On February 18, 1839 Mrs. Coleman and her oldest son, Albert V., aged fourteen, were killed by Indians. The Indians surrounded and fired upon their log cabin home near where the town of Webberville, Travis County, was later built. (Mr. A. W. McClellan says that the massacre occurred four miles north of Bastrop.) Mrs. Coleman and Albert defended themselves as best they could be firing between the cracks of the logs. Mrs. Coleman was first to fall, being shot with an arrow. James W., second oldest son, had escaped when the Indians were first seen. Thomas, the baby aged five years, was carried away by the Indians. The other children, Sarah Elizabeth, Sarah Ann and Rebecca M. remained in the house and were not harmed.

James W. Coleman died in about 1855 at the age of seventeen. He is buried in the Baptist cemetery at Spring Prairie, five miles from Dime Box in Lee County. His grave is unmarked but is known.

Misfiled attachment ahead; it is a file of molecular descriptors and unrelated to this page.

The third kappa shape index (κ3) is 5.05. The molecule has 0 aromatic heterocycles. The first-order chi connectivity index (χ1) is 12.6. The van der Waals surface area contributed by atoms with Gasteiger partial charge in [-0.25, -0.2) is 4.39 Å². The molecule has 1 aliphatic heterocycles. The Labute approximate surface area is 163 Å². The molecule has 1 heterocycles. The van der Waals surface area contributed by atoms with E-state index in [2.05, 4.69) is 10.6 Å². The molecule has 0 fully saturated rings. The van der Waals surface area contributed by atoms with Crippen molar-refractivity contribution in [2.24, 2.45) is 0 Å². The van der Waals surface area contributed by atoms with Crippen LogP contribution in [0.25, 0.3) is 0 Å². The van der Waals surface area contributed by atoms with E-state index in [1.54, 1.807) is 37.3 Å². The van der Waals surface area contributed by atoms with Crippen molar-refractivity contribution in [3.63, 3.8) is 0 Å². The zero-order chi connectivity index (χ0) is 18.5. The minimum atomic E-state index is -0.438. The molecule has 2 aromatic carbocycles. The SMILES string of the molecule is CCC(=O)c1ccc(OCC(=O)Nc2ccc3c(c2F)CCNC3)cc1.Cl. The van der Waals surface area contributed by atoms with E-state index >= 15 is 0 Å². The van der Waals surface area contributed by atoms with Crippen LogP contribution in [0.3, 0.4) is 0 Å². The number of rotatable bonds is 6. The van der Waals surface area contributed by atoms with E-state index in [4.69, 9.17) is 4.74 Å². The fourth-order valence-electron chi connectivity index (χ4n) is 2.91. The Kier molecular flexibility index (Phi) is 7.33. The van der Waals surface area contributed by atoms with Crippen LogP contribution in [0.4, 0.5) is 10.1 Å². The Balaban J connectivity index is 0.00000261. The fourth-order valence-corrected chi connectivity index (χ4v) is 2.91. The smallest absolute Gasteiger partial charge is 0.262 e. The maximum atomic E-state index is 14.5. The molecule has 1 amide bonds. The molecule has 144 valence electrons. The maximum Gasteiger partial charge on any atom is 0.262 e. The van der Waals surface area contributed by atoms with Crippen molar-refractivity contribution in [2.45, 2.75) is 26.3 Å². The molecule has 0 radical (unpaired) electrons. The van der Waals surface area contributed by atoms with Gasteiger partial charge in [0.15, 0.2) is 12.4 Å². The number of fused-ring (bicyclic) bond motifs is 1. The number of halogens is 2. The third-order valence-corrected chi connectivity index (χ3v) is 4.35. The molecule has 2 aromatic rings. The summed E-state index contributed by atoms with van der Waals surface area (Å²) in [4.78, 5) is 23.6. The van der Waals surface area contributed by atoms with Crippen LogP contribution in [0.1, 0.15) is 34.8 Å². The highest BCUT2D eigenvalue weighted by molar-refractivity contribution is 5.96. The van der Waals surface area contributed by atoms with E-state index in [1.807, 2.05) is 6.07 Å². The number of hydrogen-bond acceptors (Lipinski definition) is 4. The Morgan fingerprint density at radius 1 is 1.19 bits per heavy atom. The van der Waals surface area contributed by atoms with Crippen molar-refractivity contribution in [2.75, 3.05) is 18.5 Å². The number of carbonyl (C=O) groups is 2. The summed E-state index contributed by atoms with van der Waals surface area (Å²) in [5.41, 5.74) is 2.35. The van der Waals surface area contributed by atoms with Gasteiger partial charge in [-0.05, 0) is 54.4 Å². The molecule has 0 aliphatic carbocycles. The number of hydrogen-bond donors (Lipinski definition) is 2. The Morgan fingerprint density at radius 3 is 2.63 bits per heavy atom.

Sarah Elizabeth Coleman was married to William Brown and both are deceased. Mrs. Brown died in 1866.

Sarah Ann Coleman was married to William J. McClellan. Mrs. McClellan was born in Bastrop, Texas and died in Tennessee in 1856. She is buried in the McClellan family cemetery four miles from Franklin, Tennessee.

Rebecca M. Coleman was married to Robert J. Russell. Mrs. Russell died in Dime Box, Lee County in 1852.

J. H. Brown, ET AL #842 vs L. E. NEUHASU.

The parties in the above entitled cause agree upon the following facts: